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‘Little Miss Sunshine’ Curdles; Jazzy Sondheim: Review

'Little Miss Sunshine'
Hannah Nordberg, center, plays Olive, a girl who enters a pre-teen beauty contest, in "Little Miss Sunshine." The off-Broadway musical was adapted from the movie by James Lapine and William Finn. Photographer: Joan Marcus/The Hartman Group PR via Bloomberg

For most of its 100 minutes, “Little Miss Sunshine” struggles to get the tone right before puttering to a stall.

It’s about an 800-mile road trip from Albuquerque, New Mexico to Redondo Beach, California. Seven-year-old Olive has won a spot in a beauty pageant, and the financially strapped, barely functional Hoover family has pledged to get her there in time despite the recalcitrant VW minibus that is their mode of transport.

Olive’s kin include her loser dad, beleaguered mother, a teenage brother who’s taken a vow of silence, her gay uncle (a suicidal Proust scholar) and her adored grandfather, a drug-addled crank who has been her doting mentor.

Making sport of America’s obsession with sexualizing children and with selling stuff is nothing new, but the 2006 movie skillfully mixed bemused social commentary with a keen sense of family dynamics.

Not so the musical, which has songs by William Finn and a book by James Lapine, who also directs. On Beowulf Boritt’s swooping set, the humor curdles and an estimable cast never engages our sympathy.

Stephanie J. Block struggles to make the mother more than a worrywart; Will Swenson seems at sea as the overwrought father and David Rasche is miscast as the grandfather, a role that won Alan Arkin an Oscar.

A highway restroom scene involving the uncle (Rory O’Malley) and two other men is just tawdry. And the finale, which needs to be dazzling in its awfulness, is merely pallid. Finn, who writes brilliant urbane songs, seems out of his element in the Southwest.

The bright spots are the kids: Dour Logan Rowland as the silent Dwayne and Hannah Nordberg’s endearing Olive.

Through Dec. 15 at Second Stage Theatre, 305 W. 43rd St. Information: +1-212-246-4422; Rating: **1/2


It’s been a great month for Wynton Marsalis and his Jazz at Lincoln Center Orchestra. The group’s All Stars are appearing nightly in the unheralded smash “After Midnight.”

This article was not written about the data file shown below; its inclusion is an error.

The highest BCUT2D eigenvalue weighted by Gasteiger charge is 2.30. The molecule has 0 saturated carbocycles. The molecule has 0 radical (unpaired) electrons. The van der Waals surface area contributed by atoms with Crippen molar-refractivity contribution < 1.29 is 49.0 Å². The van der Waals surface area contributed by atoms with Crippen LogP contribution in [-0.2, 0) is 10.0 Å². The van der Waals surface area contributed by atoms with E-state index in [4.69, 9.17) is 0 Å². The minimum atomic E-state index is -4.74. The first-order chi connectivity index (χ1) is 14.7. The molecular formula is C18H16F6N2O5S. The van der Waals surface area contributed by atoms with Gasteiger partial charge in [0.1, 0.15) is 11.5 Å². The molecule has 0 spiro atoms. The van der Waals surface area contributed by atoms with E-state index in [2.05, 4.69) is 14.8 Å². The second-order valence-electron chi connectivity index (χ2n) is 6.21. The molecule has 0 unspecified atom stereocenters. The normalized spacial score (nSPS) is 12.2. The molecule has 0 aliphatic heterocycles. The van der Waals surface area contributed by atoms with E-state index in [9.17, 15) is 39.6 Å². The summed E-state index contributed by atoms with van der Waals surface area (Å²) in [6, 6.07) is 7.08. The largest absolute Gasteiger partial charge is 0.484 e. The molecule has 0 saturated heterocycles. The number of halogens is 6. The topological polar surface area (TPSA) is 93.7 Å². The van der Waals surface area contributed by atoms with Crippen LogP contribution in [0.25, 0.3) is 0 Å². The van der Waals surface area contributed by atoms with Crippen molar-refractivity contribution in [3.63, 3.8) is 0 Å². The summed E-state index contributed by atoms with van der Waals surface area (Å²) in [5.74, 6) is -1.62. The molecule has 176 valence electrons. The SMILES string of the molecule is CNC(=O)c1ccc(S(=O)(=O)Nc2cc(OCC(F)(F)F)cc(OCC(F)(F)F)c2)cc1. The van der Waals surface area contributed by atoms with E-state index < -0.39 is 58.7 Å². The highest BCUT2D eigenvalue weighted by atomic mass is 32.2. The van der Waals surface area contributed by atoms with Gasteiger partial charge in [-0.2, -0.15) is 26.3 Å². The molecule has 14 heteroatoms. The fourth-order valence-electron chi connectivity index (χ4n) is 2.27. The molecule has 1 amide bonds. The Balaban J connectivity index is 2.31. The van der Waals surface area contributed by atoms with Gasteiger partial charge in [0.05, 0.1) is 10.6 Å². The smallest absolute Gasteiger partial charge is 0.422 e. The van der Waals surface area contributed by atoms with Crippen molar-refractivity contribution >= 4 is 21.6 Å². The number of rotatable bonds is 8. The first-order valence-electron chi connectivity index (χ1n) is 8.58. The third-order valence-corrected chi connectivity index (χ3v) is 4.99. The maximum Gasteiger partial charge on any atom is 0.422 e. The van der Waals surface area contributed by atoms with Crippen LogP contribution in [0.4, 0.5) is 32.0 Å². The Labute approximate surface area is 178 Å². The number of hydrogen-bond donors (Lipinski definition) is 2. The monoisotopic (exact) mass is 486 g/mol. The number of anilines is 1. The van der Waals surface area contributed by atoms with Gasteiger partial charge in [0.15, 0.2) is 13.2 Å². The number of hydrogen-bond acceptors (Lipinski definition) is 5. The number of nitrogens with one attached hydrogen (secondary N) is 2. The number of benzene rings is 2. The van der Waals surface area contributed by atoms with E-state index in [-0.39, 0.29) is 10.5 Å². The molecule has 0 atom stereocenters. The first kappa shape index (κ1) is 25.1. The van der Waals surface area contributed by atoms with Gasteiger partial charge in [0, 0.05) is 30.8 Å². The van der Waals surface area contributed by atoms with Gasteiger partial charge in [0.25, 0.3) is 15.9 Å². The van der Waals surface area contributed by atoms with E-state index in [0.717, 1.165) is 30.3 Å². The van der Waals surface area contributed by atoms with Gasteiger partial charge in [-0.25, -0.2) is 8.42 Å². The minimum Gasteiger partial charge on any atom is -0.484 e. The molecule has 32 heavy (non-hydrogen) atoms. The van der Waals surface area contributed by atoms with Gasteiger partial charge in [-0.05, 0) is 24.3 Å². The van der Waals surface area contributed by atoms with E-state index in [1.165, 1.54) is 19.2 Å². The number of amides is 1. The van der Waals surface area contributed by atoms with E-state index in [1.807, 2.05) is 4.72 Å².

Now, through this weekend only at City Center, Marsalis and the band are backing one of the best revues of Stephen Sondheim’s songs ever assembled.

The Encores! presentation is titled “A Bed and a Chair: A New York Love Affair.” Songs with no Gotham connection get one.

“There Are Giants in the Sky,” for example, from “Into the Woods,” is sung in front of worms-eye-view projections of skyscrapers.

The soignee staging by John Doyle has singing characters suggestively confront their younger selves, played by dancers. Think “Follies.”

The draw is Bernadette Peters, decanted into a red cocktail dress, singing “Broadway Baby” and other numbers for which she’s a bit long in the tooth.

Peters is joined by the veteran Norm Lewis, the rising-star Jeremy Jordan and the outstanding newcomer Cyrille Aimee. The dances, by Parker Esse, are sexy and Ken Billington’s lighting is exceptionally atmospheric.

Best of all are the superb arrangements by various contributors, including Marsalis. A standout is Ted Nash’s “Send in the Clowns,” presented as a torchy instrumental.

Through Nov. 17 at N.Y. City Center, 131 W. 55th St. Information: +1-212-581-1212; Rating: ****

What the Stars Mean:

*****  Fantastic
****   Excellent
***    Good
**     So-So
*      Poor
(No stars) Avoid

(Jeremy Gerard is the chief U.S. drama critic for Muse, the arts and leisure section of Bloomberg News. The opinions expressed are his own.)

Muse highlights include movies and New York Weekend.

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